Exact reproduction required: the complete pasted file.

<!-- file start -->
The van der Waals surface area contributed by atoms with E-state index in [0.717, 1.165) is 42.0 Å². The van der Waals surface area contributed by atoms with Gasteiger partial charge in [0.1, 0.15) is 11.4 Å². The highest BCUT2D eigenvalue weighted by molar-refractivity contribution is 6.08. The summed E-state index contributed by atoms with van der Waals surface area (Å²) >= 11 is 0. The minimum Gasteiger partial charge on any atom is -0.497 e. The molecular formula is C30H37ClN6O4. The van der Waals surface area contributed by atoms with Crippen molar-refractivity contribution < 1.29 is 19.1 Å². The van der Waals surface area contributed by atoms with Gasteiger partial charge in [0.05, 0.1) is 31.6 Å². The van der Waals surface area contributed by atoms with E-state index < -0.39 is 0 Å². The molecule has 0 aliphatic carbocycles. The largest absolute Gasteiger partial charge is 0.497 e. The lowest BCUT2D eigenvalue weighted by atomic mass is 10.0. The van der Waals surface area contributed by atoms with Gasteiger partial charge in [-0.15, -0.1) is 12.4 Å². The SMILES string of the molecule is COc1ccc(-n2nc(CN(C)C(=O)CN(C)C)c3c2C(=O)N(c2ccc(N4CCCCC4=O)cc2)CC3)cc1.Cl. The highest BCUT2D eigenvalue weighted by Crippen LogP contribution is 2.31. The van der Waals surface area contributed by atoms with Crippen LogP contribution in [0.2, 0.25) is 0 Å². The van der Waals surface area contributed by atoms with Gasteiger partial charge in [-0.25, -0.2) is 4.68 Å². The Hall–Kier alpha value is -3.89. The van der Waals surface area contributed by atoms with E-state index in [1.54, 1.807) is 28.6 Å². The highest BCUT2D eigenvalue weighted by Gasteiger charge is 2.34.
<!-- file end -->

The van der Waals surface area contributed by atoms with E-state index in [0.717, 1.165) is 42.0 Å². The van der Waals surface area contributed by atoms with Gasteiger partial charge in [0.1, 0.15) is 11.4 Å². The highest BCUT2D eigenvalue weighted by molar-refractivity contribution is 6.08. The summed E-state index contributed by atoms with van der Waals surface area (Å²) >= 11 is 0. The minimum Gasteiger partial charge on any atom is -0.497 e. The molecular formula is C30H37ClN6O4. The van der Waals surface area contributed by atoms with Crippen molar-refractivity contribution < 1.29 is 19.1 Å². The van der Waals surface area contributed by atoms with Gasteiger partial charge in [0.05, 0.1) is 31.6 Å². The van der Waals surface area contributed by atoms with E-state index < -0.39 is 0 Å². The molecule has 0 aliphatic carbocycles. The largest absolute Gasteiger partial charge is 0.497 e. The lowest BCUT2D eigenvalue weighted by atomic mass is 10.0. The van der Waals surface area contributed by atoms with Gasteiger partial charge in [-0.15, -0.1) is 12.4 Å². The SMILES string of the molecule is COc1ccc(-n2nc(CN(C)C(=O)CN(C)C)c3c2C(=O)N(c2ccc(N4CCCCC4=O)cc2)CC3)cc1.Cl. The highest BCUT2D eigenvalue weighted by Crippen LogP contribution is 2.31. The van der Waals surface area contributed by atoms with Crippen LogP contribution in [0.2, 0.25) is 0 Å². The van der Waals surface area contributed by atoms with Gasteiger partial charge in [-0.25, -0.2) is 4.68 Å². The Hall–Kier alpha value is -3.89. The van der Waals surface area contributed by atoms with E-state index in [1.54, 1.807) is 28.6 Å². The highest BCUT2D eigenvalue weighted by Gasteiger charge is 2.34.